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Cash-for-gold sites blamed for rise in jewellery thefts

Gold jewelleryThe prominence of cash-for-gold services is thought to be playing a part in the rise in jewellery thefts, according to new research.

Jewellery thefts from the home increased by 22 per cent between 2009 and 2011, according to insurer Churchill.

The value of the items stolen over this period was up by almost 27 per cent.

The latest data from’s own database bears out this trend.'s data shows that households which own high-value jewellery saw burglary rates rise by more than 40 per cent between May 2010 and May 2012.

Cash for gold

The prominence of cash-for-gold services – which can allow burglars to sell on their swag more easily – is thought to be playing a part in the rise in jewellery thefts.

Martin Scott, head of Churchill home insurance, said: "We’re currently seeing an increase in both the overall number of jewellery claims and the number of jewellery items stolen within each claim, as the value of gold increases."

The gold price rose from just under £600 per troy ounce at the start of 2009 to almost double this amount – £1,127 – by last autumn, according to Churchill.

At the moment, the value is a little more than £1,000 an ounce.

At times of economic crisis, gold often rises in value as investors see it as a safe haven away from the turmoil of stock markets and the low returns on cash deposits.

But these price rises mean that any gold jewellery you have will also have increased in value.

Lack of cover

Scott says: "We estimate that 35-40 per cent of householders are underinsured on their jewellery items.

"We urge homeowners to check the current value of their jewellery on a regular basis, and to update their home contents insurance cover accordingly if the value of their gold has increased."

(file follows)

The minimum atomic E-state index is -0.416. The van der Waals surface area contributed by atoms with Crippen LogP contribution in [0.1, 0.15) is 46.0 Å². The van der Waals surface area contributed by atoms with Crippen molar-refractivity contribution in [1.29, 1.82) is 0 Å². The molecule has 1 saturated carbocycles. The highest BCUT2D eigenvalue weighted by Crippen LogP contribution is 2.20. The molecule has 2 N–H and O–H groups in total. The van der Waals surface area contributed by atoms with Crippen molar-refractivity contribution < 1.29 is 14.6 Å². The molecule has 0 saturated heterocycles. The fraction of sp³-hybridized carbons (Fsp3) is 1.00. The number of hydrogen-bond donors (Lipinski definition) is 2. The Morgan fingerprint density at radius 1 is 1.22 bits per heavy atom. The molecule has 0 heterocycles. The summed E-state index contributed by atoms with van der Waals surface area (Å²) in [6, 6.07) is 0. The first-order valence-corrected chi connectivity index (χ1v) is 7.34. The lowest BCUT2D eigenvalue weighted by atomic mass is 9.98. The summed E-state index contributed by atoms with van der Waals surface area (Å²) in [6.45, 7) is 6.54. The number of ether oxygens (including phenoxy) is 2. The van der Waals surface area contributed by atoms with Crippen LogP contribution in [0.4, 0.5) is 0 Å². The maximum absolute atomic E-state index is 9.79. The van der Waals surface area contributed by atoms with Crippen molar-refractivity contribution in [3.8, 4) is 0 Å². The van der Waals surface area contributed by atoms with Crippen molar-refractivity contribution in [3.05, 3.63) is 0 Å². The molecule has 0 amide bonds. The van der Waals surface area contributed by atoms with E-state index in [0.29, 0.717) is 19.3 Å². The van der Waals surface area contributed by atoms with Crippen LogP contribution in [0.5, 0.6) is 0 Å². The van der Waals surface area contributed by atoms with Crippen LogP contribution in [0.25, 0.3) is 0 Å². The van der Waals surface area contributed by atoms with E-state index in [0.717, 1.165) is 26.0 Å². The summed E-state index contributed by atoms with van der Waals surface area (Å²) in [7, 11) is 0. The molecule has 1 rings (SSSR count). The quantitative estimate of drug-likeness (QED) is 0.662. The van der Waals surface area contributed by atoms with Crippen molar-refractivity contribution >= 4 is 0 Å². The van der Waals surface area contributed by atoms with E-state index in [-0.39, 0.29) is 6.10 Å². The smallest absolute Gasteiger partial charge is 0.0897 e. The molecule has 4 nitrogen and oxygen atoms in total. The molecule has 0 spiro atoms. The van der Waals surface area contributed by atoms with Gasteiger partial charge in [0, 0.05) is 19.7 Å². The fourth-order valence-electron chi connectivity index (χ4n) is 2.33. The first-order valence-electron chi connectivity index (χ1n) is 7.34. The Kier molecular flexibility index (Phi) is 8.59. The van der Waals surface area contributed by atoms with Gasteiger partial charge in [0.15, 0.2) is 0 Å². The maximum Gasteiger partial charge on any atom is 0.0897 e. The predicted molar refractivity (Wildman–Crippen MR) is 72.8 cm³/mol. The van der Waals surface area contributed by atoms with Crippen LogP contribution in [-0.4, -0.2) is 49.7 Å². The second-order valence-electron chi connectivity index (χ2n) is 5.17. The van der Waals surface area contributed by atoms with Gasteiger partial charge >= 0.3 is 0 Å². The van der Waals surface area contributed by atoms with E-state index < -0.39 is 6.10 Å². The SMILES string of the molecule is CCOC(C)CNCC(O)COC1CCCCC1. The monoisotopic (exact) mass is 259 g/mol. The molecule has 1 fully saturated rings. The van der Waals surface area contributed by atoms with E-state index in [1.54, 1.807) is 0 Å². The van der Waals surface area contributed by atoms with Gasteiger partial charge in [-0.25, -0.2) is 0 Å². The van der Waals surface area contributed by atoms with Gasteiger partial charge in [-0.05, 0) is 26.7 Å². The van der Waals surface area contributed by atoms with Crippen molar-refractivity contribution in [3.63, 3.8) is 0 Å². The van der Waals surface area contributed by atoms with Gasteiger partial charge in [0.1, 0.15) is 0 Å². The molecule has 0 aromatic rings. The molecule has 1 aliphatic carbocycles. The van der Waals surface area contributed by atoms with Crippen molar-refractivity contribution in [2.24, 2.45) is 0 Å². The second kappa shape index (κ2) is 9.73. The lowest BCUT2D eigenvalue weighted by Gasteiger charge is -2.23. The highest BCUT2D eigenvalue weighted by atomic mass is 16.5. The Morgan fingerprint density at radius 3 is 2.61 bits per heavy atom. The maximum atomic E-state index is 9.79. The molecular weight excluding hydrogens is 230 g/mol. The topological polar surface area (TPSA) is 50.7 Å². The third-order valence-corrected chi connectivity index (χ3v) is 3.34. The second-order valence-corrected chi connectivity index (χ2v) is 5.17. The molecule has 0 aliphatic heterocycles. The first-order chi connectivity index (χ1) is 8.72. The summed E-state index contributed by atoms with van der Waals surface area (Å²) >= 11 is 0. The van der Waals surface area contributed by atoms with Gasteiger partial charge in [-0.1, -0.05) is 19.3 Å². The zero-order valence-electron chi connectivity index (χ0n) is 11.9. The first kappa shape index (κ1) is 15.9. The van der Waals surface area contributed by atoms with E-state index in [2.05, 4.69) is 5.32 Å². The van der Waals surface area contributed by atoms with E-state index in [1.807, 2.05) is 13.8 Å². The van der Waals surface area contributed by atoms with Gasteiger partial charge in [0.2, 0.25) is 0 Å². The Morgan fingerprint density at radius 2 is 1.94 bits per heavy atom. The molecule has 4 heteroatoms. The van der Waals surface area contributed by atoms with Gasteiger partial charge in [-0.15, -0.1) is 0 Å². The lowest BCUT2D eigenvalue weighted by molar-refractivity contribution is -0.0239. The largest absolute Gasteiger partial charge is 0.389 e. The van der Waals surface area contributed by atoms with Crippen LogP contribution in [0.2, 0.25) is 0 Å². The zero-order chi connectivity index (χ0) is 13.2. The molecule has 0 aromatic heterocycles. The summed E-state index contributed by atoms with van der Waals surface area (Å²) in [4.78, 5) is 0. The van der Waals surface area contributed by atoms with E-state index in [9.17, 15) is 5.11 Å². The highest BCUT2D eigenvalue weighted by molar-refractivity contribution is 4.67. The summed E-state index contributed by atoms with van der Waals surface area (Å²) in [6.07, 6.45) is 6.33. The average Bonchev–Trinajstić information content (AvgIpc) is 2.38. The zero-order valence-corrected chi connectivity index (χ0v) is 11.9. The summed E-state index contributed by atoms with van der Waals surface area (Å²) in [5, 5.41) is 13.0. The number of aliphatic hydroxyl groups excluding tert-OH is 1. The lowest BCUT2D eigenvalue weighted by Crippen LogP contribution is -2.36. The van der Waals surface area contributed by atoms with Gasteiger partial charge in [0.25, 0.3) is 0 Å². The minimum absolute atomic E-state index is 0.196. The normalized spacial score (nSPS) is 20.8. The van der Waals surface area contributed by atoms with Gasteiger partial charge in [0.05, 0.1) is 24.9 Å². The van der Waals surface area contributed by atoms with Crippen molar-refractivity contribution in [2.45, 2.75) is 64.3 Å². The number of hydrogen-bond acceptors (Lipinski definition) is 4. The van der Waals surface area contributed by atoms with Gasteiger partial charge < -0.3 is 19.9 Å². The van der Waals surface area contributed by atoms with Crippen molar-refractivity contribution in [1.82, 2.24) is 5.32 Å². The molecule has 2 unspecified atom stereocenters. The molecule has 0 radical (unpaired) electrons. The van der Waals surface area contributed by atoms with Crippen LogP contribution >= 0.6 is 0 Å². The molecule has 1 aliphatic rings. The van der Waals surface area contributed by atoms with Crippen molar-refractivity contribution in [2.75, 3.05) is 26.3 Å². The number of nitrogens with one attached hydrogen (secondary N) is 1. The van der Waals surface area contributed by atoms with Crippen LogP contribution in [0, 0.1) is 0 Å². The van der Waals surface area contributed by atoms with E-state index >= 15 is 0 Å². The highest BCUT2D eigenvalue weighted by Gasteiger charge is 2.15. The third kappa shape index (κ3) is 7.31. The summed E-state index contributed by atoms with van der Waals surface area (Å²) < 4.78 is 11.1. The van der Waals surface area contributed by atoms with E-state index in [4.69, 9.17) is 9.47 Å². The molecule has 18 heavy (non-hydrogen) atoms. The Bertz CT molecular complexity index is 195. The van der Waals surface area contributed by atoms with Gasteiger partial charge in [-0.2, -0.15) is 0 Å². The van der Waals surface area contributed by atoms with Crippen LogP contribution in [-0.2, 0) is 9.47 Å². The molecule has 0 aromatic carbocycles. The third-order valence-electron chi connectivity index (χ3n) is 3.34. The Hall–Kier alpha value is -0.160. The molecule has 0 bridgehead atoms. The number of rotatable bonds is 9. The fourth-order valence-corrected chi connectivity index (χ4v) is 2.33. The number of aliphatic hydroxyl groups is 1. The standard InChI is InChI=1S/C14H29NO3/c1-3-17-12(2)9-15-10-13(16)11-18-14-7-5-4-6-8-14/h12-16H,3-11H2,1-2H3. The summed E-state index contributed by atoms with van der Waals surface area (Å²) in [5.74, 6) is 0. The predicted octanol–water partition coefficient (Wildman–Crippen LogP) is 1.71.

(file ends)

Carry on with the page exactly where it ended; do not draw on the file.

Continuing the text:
Scott added that policyholders should keep receipts or other proof of purchase on file in case they have to make a claim.

If you have not kept your home insurance policy up to date by increasing cover for these items, you could face a shortfall in the event of a theft.

Most insurers ask customers to specify any particularly valuable items – worth more than, say, £1,000 – on their contents policies. These will be covered at extra cost, but only for the originally agreed amount.

If they are stolen, any insurance payout would be unlikely to cover the full replacement cost.

'Check value regularly'

In some cases, rising gold prices may have pushed certain pieces of jewellery past the valuable-items cut-off point, meaning they are no longer covered at all.

Owners of high-value gold items should therefore check their valuations every year when they renew their policies or shop around for a new provider.

Churchill said that it had seen a fall in the theft of other items such as electrical goods.

Scott said: "As these goods decrease in value, thieves target higher-value items instead."